The centre-piece of the complex is the magnificent collection of military vehicles. Over 200 of them are displayed in a building the size of two football pitches. They are mainly from World War Two and from many countries. A few represent the Cold War etc. There are tanks of various sorts, guns of different size and calibre (and ordnance to fit), lorries of every description, aircraft and even some big landing craft. There is enough material to start a battle. The museum is set in a park covering 35 acres. For those with an adventurous nature there is a Tarzen assault course high in the trees.
The battle which took place here was fierce, some 1878 men, forty tanks and three aircraft were lost. Not since June in Normandy had such opposition been faced.
The battle of Molen Beek was fought on the 15th and 16th October 1944 and in which the 1st Battalian Royal Norfolk Regiment took part. A memorial has been erected to them in the field where they campaigned. It takes the form of a pyramid made of Norfolk flint. We laid a wreath and observed a short silence.
Venray Military Cemetery has the graves of eleven Norfolks but there is no record of where they came from. An RAF sergeant named Kenneth Kemp is here. His name appears on the Old Catton war memorial.
The Norfolks liberated the town of Helmond and a memorial has been created in their honour. It is a stone set in an open space with plants around. The space itself is surrounded by nine oak trees. They represent the 9th Regiment of Foot, a former name. We said a few words of remembrance and placed some small crosses.
Miele cemetery has 664 British and Commonwealth graves, thirteen of which are Norfolks. We held the second and last ceremony of the weekend here and I was given the honour of laying the wreath.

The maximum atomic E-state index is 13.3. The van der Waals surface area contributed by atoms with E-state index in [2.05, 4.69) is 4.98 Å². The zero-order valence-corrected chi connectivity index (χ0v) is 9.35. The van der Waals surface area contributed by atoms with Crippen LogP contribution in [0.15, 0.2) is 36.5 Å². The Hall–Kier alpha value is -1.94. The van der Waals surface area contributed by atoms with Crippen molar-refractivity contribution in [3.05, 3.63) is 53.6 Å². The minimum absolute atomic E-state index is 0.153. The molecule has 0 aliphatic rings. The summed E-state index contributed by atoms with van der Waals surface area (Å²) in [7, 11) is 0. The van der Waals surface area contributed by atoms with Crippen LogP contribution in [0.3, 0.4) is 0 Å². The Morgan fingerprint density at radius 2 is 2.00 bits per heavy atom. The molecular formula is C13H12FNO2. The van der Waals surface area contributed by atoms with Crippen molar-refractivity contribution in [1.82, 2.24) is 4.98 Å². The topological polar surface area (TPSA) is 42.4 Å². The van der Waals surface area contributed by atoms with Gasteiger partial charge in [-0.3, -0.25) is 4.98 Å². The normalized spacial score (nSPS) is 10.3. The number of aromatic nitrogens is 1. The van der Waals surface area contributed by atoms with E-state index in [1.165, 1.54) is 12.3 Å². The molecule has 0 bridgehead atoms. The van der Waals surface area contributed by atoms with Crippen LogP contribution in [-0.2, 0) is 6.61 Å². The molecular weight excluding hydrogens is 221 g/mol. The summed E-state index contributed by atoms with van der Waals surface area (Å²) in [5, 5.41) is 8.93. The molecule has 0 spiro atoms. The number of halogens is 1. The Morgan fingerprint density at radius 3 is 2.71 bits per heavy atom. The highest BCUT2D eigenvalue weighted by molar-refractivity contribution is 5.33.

Back to the hotel for our last dinner. As a parting gesture the staff placed sparklers at the end of each table. Whether this is normal routine or whether were were considered special it is impossible to say.
Monday came and time to start the long journey home. The ride to Calais was quicker because we returned via Dunkirk and did not have a stop. Some time was spent in the City of Europe buying gifts and goodies before boarding the shuttle for home.
Once on our side, Barry had arranged a visit to the Battle of Britain Museum of Hawkinge. Here there is an extensive array of memorabilia from the battle. It is claimed to be the most important collection of artefacts from this time on display in the country. I found the most interesting items the remains of the aircraft, both British and German, which had been recovered from crash sites. These objects were the very essence of the battle. The amazing thing is that the whole museum is run by volunteers. It does great credit to them.
Apart from a stop at the Welcome Break for refreshments, this was the end of the tour for this time. On reaching Norwich it was time to say goodbye. A good number of us will not meet again until next year. Speaking of next year, looking at the replies to Barry’s questionnaire, most votes seemed to be for the Western Somme.